Dear God, I remember my first panic attack, and anxiety attack. Two different things. I’ll start with the anxiety attack. I was 24 years old. Although I suffered from severe depression for many , many years before then, I never experienced an actual anxiety attack. I have heard people speak of them but never actually had one. I even questioned if anxiety attacks were real or not. I also wondered if people who said they were suffering from anxiety, were just suffering from depression and racing thoughts and calling it anxiety. So I thought that could have been what was called anxiety for all I knew and if it was, then I suffered from anxiety all the time because I have depression an racing thoughts. Anyway I was wrong, dead wrong.

    My first anxiety attack happened one morning when I was 24 years old. I had some major changes happening in my life, but nothing too, too bad. I been through way , way worst. Anyway, one night I go to sleep. I wake up in the morning, and felt this fear clenching in my chest , like I was out of control and I was totally sucked into to any abyss of worry and fear. Like a monster came up from the gates of hell and grabbed me to bring me down with him. I had no idea that was my first anxiety attack. I experienced them almost daily for two years and honestly and truly didn’t know they were anxiety attacks. I mean I knew, I just didn’t want to believe it and frankly, too young to truly comprehend it. Any way, fast forward to my first panic attack. I was 31 (7 years after my first anxiety attack). I have been going through massive amounts of stress for years. Anyway, my first panic attack happened on a day that I was calm. I was sitting on my recliner, eating gold fish crackers, and all the sudden, BAM, my throat tightened up and I could NOT swallow. My heart started beating extremely FAST because I started choking. I had use my finger and scrap out all the crackers from the back of my throat and around my mouth because I couldn’t swallow. I literally could not swallow. I ran to the kitchen to grab a drink of water and I could swallow water, but I couldn’t swallow my saliva. I felt like I was choking and having a heart attack. My eye’s got super wide and panicked with fear, I could feel them. I called 911 and an ambulance came and took me to the hospital. I TRULY and SINCERELY felt like I was dying. Got released from the hospital after tests and they said I had a panic attack. I didn’t believe them. No freaking way. NO WAY can a panic attack (something psychological) feel that SERIOUS. NO WAY can a panic attack close up my throat, something else SURELY must be going on. I came home, and BOOM it happened AGAIN (an hour after i got out of the hospital). I COULDN’T SWALLOW. I FELT LIKE I COULDN’T BREATHE. I had my dad come get me and take me to the hospital AGAIN ( a different one of course). They did tests and they discharged me saying everything was fine. Me and my father left the hospital and soon as we pull onto my street, it HAPPENED AGAIN. Pure panic as my throat was closing and I couldn’t swallow. My dad said it was a panic attack and my home was the source of my stress which is why every time I came back home, I couldn’t swallow and my throat closed up. I said NO WAY. I don’t believe it! I must be allergic to something in my house or around my house! I was too scared to go back home because I thought I was deathly allergic to something in there. Any way, my dad said I HAVE to go back in and he will sit with me so if something does happen, he can take me to the hospital. So my throat started closing up again and he said YOU ARE NOT ALLERGIC TO ANYTHING, CALM THE HELL DOWN. I think that snapped me out of it. After I started to calm down I realized I had my very first panic attack. What a monster. I have had at least 3 or 4 since three years later. Just had one last night. They are vicious and I hate the fact that I can’t control them. I feel I should be able to control them since I know what’s happening to me, but I can’t. I have no control over them. The last three panic attacks didn’t involve choking or swallowing though. But it did have the other symptoms of pure and unadulterated fear, EXTREME pounding in my chest, feel like I’m about to pass out or have a heart attack. IT IS NOTHING to laugh about. Anxiety and Panic attacks are VERY serious. The difference from anxiety and panic is, at least my opinion, anxiety is when you are EXTREMELY worried and living in fear. Panic attacks is more physical and you feel like your going to DIE from a heart attack right then and there. Anxiety attacks, you don’t feel like your life is in danger. So for me that is the difference. Thanks for listening, I’m tired now. I need to stop writing.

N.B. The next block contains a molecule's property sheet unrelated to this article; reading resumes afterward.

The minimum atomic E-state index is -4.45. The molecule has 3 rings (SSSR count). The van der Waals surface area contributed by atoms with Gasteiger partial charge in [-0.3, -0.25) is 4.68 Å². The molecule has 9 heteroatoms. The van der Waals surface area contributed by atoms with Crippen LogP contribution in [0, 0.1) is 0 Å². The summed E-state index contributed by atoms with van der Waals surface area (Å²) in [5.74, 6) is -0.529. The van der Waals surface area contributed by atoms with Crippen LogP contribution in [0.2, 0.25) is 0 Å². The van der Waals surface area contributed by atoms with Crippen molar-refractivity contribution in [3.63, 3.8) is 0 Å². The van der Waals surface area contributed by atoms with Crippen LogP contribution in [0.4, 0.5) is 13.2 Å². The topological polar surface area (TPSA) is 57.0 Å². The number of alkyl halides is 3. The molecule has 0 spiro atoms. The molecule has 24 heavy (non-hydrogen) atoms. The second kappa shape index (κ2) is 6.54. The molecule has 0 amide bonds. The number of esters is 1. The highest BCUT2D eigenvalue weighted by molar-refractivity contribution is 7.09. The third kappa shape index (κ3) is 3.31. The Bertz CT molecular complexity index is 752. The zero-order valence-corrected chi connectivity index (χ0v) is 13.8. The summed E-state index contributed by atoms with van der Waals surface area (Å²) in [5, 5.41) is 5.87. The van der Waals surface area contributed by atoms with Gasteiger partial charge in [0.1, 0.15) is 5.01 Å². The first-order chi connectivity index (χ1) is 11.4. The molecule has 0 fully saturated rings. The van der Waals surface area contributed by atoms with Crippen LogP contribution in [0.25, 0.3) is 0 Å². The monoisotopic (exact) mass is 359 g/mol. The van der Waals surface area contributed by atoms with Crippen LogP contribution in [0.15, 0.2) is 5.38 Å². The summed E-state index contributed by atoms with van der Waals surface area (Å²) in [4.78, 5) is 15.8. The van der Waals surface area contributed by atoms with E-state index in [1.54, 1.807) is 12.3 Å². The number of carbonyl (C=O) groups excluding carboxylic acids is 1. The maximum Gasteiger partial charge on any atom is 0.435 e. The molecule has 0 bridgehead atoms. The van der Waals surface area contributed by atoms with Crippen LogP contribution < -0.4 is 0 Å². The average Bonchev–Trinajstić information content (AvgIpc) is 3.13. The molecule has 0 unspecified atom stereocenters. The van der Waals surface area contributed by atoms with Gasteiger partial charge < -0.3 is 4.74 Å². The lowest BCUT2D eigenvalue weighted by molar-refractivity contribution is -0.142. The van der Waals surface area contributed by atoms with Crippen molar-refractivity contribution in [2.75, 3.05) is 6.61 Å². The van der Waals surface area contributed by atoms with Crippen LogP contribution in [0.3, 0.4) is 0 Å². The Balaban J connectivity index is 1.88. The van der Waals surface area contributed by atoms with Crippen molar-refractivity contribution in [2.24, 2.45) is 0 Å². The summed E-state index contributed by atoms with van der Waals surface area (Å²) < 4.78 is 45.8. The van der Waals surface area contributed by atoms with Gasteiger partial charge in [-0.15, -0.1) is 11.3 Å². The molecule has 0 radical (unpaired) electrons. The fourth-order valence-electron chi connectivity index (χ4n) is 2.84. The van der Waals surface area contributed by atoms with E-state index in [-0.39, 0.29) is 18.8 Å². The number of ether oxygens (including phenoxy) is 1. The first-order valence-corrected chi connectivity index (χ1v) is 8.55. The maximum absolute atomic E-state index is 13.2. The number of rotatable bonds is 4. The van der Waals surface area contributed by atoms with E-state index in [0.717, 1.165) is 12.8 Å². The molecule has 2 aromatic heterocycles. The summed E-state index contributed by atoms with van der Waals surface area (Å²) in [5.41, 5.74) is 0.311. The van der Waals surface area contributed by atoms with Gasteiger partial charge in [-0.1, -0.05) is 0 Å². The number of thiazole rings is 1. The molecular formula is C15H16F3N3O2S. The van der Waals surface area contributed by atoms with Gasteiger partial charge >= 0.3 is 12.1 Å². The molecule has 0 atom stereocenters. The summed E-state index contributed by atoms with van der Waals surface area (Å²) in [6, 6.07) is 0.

• JMO

    I’m going to try saying ice cream and unicorns too next time the monster rears it’s ugly head.

  • JMO

    I feel the same way. I am so glad that I am not the only one who gets that dizzy to the point where I’m afraid to walk.

  • JjJorgensen

    I’m not sure how you decided that Panic and Anxiety are different. Anxiety is for pansies. Panic is for the STRONGEST among us. Panic seizes me and I’m not afraid of dying, but of having to live with the fear of losing my mind for the rest of my life. When Panic takes over I simply want to die. It is too horrible. And absolutely unexplainable to anyone who has never experienced it. Swallowing is the hardest thing ever. I must also go to sleep now.